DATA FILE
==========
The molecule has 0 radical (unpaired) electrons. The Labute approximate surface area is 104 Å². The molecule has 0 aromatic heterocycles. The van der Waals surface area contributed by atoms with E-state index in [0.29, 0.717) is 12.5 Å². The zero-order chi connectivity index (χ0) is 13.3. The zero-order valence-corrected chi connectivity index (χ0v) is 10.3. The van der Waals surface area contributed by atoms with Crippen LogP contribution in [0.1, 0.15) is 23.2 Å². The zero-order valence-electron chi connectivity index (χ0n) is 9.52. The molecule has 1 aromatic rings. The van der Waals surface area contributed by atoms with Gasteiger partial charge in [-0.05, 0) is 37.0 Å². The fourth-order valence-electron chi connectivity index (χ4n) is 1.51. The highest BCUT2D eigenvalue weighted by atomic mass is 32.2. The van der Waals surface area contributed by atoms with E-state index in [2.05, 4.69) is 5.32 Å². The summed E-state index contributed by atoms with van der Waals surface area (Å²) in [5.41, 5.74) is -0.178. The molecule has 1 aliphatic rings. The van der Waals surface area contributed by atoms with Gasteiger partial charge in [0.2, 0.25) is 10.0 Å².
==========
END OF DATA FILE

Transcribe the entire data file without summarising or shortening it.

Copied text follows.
The molecule has 0 radical (unpaired) electrons. The Labute approximate surface area is 104 Å². The molecule has 0 aromatic heterocycles. The van der Waals surface area contributed by atoms with E-state index in [0.29, 0.717) is 12.5 Å². The zero-order chi connectivity index (χ0) is 13.3. The zero-order valence-corrected chi connectivity index (χ0v) is 10.3. The van der Waals surface area contributed by atoms with Crippen LogP contribution in [0.1, 0.15) is 23.2 Å². The zero-order valence-electron chi connectivity index (χ0n) is 9.52. The molecule has 1 aromatic rings. The van der Waals surface area contributed by atoms with Gasteiger partial charge in [-0.05, 0) is 37.0 Å². The fourth-order valence-electron chi connectivity index (χ4n) is 1.51. The highest BCUT2D eigenvalue weighted by atomic mass is 32.2. The van der Waals surface area contributed by atoms with E-state index in [2.05, 4.69) is 5.32 Å². The summed E-state index contributed by atoms with van der Waals surface area (Å²) in [5.41, 5.74) is -0.178. The molecule has 1 aliphatic rings. The van der Waals surface area contributed by atoms with Gasteiger partial charge in [0.2, 0.25) is 10.0 Å².